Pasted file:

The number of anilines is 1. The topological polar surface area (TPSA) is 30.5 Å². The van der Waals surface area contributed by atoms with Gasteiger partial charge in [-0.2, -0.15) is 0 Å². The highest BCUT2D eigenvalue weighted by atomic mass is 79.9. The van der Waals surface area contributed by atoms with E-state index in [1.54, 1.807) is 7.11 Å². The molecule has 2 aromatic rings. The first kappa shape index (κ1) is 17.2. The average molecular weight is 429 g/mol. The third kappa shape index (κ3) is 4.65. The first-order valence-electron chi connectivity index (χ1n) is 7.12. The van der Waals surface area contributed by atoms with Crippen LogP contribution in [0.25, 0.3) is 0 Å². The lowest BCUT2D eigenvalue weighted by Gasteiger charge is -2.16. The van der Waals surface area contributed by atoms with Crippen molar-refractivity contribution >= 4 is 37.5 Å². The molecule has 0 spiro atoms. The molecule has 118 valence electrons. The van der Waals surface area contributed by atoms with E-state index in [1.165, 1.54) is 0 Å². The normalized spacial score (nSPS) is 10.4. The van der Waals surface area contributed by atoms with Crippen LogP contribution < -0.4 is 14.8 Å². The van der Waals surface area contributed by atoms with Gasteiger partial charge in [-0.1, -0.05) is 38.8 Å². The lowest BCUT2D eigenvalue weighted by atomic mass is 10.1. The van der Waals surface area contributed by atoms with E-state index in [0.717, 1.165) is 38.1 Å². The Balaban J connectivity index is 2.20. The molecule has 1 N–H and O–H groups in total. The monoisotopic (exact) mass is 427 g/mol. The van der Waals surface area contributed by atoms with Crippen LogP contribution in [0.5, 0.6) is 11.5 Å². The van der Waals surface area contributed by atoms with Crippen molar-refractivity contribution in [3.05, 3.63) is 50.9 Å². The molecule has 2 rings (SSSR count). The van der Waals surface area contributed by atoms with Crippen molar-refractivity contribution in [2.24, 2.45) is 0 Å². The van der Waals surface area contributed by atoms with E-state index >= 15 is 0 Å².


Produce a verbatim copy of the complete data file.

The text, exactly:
The number of anilines is 1. The topological polar surface area (TPSA) is 30.5 Å². The van der Waals surface area contributed by atoms with Gasteiger partial charge in [-0.2, -0.15) is 0 Å². The highest BCUT2D eigenvalue weighted by atomic mass is 79.9. The van der Waals surface area contributed by atoms with E-state index in [1.54, 1.807) is 7.11 Å². The molecule has 2 aromatic rings. The first kappa shape index (κ1) is 17.2. The average molecular weight is 429 g/mol. The third kappa shape index (κ3) is 4.65. The first-order valence-electron chi connectivity index (χ1n) is 7.12. The van der Waals surface area contributed by atoms with Crippen LogP contribution in [0.25, 0.3) is 0 Å². The lowest BCUT2D eigenvalue weighted by Gasteiger charge is -2.16. The van der Waals surface area contributed by atoms with Crippen molar-refractivity contribution >= 4 is 37.5 Å². The molecule has 0 spiro atoms. The molecule has 118 valence electrons. The van der Waals surface area contributed by atoms with E-state index in [1.165, 1.54) is 0 Å². The normalized spacial score (nSPS) is 10.4. The van der Waals surface area contributed by atoms with Crippen LogP contribution < -0.4 is 14.8 Å². The van der Waals surface area contributed by atoms with Gasteiger partial charge in [-0.1, -0.05) is 38.8 Å². The lowest BCUT2D eigenvalue weighted by atomic mass is 10.1. The van der Waals surface area contributed by atoms with E-state index in [0.717, 1.165) is 38.1 Å². The Balaban J connectivity index is 2.20. The molecule has 1 N–H and O–H groups in total. The monoisotopic (exact) mass is 427 g/mol. The van der Waals surface area contributed by atoms with Crippen LogP contribution in [0.5, 0.6) is 11.5 Å². The van der Waals surface area contributed by atoms with Crippen molar-refractivity contribution in [3.05, 3.63) is 50.9 Å². The molecule has 2 rings (SSSR count). The van der Waals surface area contributed by atoms with Crippen molar-refractivity contribution in [2.24, 2.45) is 0 Å². The van der Waals surface area contributed by atoms with E-state index >= 15 is 0 Å².